By Andrew J. Auge
A Chastened Communion lines a brand new course during the well-traversed box of contemporary Irish poetry by way of revealing how serious engagement with Catholicism shapes the trajectory of the poetic careers of Austin Clarke, Patrick Kavanagh, John Montague, Seamus Heaney, Eiléan Ní Chuilleanáin, Paul Durcan, and Paula Meehan.
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Extra info for A Chastened Communion: Modern Irish Poetry and Catholicism
This is evinced by the fact that, as Vivian Mercier notes, the signature word of this book is “thought,” which is used fourteen times in the eleven poems that constitute the short volume. 38 Clarke foregrounds this connection in the opening lines of “Mortal Pride,” the book’s second poem: When thought of all our thought has crossed The mind in pain, God only knows What we must suffer to be lost, What soul is called our own. (CPC, 182) The angst-ridden process of self-reflection described here is precisely what Tridentine confession demanded from penitents, who were expected to register even the subtlest “insinuations of the flesh” and submit them to the judgment of the confessor.
Eliot’s distinction between the self-consciousness of Metaphysical devotional poetry and a more authentic religious literature that would be “unconsciously . . ”40 Eliot’s exemplar of the latter is Dante, whose Catholic faith, in contrast to Joyce, remained indisputable. Yet for Joyce, as for Dante, the Catholicism that permeated his culture entered his work less by invitation than by osmosis. While Devlin is often identified as Catholic poet, such a label could not be comfortably attached to any of the poets surveyed in this book.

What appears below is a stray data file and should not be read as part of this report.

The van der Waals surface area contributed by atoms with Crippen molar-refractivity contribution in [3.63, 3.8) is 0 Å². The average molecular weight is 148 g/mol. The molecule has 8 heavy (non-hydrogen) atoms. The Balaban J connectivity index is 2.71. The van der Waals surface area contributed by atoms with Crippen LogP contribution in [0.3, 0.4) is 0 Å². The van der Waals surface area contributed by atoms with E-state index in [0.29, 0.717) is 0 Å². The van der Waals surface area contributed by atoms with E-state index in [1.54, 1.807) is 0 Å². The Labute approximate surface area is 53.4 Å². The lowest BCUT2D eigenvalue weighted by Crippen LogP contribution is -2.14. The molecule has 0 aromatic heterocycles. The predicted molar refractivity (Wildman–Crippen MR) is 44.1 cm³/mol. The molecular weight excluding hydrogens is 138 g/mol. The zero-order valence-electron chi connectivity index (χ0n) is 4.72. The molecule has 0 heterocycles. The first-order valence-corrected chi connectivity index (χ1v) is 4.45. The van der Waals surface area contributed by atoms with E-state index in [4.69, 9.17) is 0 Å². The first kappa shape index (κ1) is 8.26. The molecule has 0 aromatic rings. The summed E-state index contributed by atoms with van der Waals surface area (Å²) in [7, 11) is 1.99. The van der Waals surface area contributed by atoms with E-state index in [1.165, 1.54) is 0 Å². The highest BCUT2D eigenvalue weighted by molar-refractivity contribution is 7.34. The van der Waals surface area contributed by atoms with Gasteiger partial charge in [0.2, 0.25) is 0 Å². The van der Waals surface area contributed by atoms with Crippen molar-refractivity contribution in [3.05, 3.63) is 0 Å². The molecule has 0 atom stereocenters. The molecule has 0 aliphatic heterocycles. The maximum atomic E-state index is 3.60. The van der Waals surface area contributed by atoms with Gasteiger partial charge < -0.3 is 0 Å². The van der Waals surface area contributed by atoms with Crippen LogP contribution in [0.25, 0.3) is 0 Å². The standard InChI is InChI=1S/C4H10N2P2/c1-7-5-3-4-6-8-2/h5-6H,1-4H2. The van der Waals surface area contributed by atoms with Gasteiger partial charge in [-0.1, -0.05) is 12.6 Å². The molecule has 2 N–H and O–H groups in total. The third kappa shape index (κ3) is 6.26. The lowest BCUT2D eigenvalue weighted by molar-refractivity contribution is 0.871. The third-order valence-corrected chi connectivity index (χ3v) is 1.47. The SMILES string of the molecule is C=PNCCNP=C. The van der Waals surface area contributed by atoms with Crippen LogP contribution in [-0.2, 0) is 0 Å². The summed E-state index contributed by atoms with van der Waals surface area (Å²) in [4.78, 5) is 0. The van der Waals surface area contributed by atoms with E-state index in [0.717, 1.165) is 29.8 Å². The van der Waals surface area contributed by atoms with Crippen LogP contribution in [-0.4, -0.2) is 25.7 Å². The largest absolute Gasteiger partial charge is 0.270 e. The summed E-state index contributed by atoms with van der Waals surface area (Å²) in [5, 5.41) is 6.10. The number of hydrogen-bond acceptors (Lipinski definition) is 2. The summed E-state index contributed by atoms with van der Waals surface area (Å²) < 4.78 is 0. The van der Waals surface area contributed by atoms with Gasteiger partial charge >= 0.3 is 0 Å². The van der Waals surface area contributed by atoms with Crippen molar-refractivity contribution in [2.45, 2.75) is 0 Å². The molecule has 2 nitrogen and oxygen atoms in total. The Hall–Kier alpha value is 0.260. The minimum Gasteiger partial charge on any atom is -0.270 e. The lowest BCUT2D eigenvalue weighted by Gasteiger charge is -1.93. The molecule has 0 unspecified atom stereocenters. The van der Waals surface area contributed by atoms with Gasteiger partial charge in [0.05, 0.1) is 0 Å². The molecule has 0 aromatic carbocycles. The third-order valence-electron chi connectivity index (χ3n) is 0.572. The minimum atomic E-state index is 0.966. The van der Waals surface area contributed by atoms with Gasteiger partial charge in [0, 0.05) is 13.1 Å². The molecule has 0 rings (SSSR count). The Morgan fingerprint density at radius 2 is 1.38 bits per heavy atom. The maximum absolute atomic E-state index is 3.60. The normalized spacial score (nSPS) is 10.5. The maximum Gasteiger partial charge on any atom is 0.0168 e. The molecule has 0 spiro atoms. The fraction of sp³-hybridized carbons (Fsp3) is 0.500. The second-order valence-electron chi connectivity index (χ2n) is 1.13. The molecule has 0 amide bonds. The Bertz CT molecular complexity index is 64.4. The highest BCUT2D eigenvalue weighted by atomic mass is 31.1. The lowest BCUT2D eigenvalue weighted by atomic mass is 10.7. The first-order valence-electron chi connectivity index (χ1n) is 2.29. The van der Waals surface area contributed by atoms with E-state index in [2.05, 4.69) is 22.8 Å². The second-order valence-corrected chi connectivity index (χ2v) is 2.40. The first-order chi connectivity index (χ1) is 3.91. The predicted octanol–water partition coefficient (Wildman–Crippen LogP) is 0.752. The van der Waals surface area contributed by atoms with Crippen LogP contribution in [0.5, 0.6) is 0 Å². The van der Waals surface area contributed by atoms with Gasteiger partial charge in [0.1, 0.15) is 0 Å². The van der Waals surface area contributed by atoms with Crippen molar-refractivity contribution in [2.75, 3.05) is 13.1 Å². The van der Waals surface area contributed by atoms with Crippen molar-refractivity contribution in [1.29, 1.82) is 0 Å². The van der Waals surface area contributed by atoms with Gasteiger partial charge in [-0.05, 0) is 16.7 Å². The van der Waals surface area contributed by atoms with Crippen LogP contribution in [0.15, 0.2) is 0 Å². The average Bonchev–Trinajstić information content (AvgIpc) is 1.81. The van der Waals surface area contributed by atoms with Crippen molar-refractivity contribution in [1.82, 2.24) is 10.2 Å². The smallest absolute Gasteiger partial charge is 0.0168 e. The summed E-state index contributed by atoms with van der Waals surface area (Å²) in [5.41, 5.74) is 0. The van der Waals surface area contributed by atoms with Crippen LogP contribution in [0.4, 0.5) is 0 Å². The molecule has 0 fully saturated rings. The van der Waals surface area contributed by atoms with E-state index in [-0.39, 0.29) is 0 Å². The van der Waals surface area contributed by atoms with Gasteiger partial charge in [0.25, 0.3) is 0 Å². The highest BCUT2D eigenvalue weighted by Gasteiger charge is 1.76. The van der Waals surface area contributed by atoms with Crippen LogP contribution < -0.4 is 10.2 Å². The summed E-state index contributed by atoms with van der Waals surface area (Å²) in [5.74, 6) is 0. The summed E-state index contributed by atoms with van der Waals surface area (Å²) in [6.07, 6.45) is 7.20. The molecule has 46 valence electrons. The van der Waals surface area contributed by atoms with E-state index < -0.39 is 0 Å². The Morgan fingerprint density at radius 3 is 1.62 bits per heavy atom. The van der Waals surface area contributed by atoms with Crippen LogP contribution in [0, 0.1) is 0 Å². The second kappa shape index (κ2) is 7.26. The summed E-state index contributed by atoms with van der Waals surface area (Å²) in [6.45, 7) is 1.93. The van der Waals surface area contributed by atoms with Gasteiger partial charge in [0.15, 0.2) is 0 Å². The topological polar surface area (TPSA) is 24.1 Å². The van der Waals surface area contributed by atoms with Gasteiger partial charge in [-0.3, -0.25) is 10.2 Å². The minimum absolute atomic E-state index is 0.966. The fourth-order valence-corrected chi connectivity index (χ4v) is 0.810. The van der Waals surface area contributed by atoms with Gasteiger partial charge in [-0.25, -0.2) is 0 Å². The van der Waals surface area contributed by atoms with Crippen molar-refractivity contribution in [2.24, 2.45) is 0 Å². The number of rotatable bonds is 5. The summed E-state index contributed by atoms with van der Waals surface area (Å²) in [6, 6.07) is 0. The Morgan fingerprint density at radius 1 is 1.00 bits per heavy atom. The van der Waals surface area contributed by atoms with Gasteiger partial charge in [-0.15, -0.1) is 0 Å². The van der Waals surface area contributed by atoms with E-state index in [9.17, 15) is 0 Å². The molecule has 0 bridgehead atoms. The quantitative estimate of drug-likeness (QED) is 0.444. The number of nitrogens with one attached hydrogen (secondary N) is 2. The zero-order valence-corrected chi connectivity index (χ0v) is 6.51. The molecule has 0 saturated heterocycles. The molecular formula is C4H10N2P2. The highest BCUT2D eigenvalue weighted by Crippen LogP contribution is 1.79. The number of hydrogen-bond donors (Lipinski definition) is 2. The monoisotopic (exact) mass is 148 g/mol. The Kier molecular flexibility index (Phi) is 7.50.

There the expectation that the monk reveal his sins on a regular basis to the abbot or an elder inaugurated a roughhewn version of auricular confession. This practice was first formalized via penitential manuals that provided exhaustive lists of sins and corresponding penances, the first and most significant of which were produced by Irish monastics. In the penitentials of Irish saints such as Finnian (c. 590) and Columbanus (c. 10 Even more significantly, the confessions mandated by these penitentials were not the one-time generic declaration of sinfulness that those entering the earlier order of penitents had made.
A Chastened Communion: Modern Irish Poetry and Catholicism by Andrew J. Auge